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Chapter 1

1.1 Photovoltaics
Switching from finite and polluting energy sources to renewable and clean sources
is one of the great challenges of our age. As such, many kinds of renewable energy
technologies are major areas of current research. One of these technologies is based
on the photovoltaic (PV) effect, which allows the direct conversion of solar radiation
into electricity by ‘solar cells’. This technology is showing rapid growth and also has
great future potential [1], as is shown in Figure 1.1: the potential of the solar radiation
on a small part of the globe is large enough to provide electricity for the whole world.

The potential of electricity generated by photovoltaics based technologies as well as
other renewable energy sources is more and more recognised. This is for example visi -
ble in Figure 1.2, which shows the installation and decommissioning of power sources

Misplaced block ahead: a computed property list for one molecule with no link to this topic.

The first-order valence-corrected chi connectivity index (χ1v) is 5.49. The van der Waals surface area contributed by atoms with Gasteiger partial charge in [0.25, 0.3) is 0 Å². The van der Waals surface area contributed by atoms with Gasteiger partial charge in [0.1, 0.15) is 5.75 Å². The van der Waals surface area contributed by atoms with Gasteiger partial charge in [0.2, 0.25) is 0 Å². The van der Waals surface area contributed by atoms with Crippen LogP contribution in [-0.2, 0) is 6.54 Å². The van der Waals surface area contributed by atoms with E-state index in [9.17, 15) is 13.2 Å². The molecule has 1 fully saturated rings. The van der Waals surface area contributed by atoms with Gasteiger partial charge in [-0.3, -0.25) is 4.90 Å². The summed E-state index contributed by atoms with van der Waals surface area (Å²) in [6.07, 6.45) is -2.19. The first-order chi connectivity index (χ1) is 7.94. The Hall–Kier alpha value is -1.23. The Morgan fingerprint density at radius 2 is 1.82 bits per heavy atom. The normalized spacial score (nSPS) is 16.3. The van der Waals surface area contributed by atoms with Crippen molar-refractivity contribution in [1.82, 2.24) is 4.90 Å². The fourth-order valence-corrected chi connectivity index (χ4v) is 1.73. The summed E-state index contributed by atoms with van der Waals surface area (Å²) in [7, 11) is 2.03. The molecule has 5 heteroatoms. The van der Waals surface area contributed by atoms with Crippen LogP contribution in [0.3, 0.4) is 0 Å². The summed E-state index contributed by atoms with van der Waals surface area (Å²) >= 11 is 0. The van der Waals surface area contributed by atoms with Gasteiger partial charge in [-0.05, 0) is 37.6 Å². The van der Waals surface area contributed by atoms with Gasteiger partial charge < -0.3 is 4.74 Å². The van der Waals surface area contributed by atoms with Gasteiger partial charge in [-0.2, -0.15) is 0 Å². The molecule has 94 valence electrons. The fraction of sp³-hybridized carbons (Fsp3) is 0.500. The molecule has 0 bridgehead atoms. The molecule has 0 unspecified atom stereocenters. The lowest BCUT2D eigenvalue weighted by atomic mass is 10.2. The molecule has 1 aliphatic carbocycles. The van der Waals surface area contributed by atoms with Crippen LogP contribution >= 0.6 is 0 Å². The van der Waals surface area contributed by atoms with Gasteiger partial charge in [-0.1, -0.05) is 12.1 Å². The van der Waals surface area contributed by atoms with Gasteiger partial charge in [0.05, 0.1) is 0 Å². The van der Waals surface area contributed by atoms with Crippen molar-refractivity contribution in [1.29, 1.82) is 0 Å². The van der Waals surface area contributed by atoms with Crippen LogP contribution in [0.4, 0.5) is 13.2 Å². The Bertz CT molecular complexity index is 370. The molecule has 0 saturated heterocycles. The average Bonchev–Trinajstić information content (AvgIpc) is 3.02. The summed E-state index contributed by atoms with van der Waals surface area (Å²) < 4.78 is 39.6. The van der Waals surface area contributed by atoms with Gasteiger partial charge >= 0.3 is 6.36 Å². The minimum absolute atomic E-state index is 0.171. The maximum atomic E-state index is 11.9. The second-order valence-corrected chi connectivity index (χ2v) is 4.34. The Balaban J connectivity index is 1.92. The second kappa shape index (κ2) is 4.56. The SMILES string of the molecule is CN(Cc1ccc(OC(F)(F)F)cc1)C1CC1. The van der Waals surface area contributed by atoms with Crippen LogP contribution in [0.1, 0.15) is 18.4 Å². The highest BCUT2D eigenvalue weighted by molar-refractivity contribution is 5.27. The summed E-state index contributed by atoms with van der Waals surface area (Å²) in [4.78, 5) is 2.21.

in the European Union in 2013. While facilities for energy production based on fossil
fuels have a larger decommissioning than installation rate, capacity for renewable
sources grows rapidly. For solar energy, this is not surprising, since electricity generat -
ed with solar modules, which are panels with connected solar cells has reached ‘grid
parity’ in large parts of world. This indicates that the sales price of electricity obtained
with solar modules is now the same or lower than for electricity obtained with fossil
fuels. In The Netherlands,

0.05% of the sunlight is enough to
yield electricity for the whole planet

Figure 1.1:
Estimated required surface of the earth (yellow) required to fill with solar modules in order to provide the whole world with
energy (Based on a global solar irradiation of 5.000.000 ExaJoule/year, an energy use of 500 ExaJoule/year and 20% efficient
solar modules).

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